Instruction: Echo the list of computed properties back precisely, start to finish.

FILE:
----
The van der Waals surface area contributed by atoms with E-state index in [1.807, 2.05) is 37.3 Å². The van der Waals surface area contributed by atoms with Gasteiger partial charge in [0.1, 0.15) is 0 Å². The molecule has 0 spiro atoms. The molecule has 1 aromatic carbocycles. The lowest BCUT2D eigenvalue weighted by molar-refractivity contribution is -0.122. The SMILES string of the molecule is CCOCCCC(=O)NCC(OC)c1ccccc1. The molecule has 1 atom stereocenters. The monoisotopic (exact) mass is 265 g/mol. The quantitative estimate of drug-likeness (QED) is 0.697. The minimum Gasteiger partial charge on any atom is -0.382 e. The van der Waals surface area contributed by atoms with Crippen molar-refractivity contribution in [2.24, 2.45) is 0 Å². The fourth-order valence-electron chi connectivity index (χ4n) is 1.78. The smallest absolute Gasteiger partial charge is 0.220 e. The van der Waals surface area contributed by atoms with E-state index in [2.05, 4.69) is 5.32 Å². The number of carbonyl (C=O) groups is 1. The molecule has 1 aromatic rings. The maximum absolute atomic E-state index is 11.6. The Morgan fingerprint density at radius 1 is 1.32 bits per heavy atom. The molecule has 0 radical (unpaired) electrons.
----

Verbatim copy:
The van der Waals surface area contributed by atoms with E-state index in [1.807, 2.05) is 37.3 Å². The van der Waals surface area contributed by atoms with Gasteiger partial charge in [0.1, 0.15) is 0 Å². The molecule has 0 spiro atoms. The molecule has 1 aromatic carbocycles. The lowest BCUT2D eigenvalue weighted by molar-refractivity contribution is -0.122. The SMILES string of the molecule is CCOCCCC(=O)NCC(OC)c1ccccc1. The molecule has 1 atom stereocenters. The monoisotopic (exact) mass is 265 g/mol. The quantitative estimate of drug-likeness (QED) is 0.697. The minimum Gasteiger partial charge on any atom is -0.382 e. The van der Waals surface area contributed by atoms with Crippen molar-refractivity contribution in [2.24, 2.45) is 0 Å². The fourth-order valence-electron chi connectivity index (χ4n) is 1.78. The smallest absolute Gasteiger partial charge is 0.220 e. The van der Waals surface area contributed by atoms with E-state index in [2.05, 4.69) is 5.32 Å². The number of carbonyl (C=O) groups is 1. The molecule has 1 aromatic rings. The maximum absolute atomic E-state index is 11.6. The Morgan fingerprint density at radius 1 is 1.32 bits per heavy atom. The molecule has 0 radical (unpaired) electrons.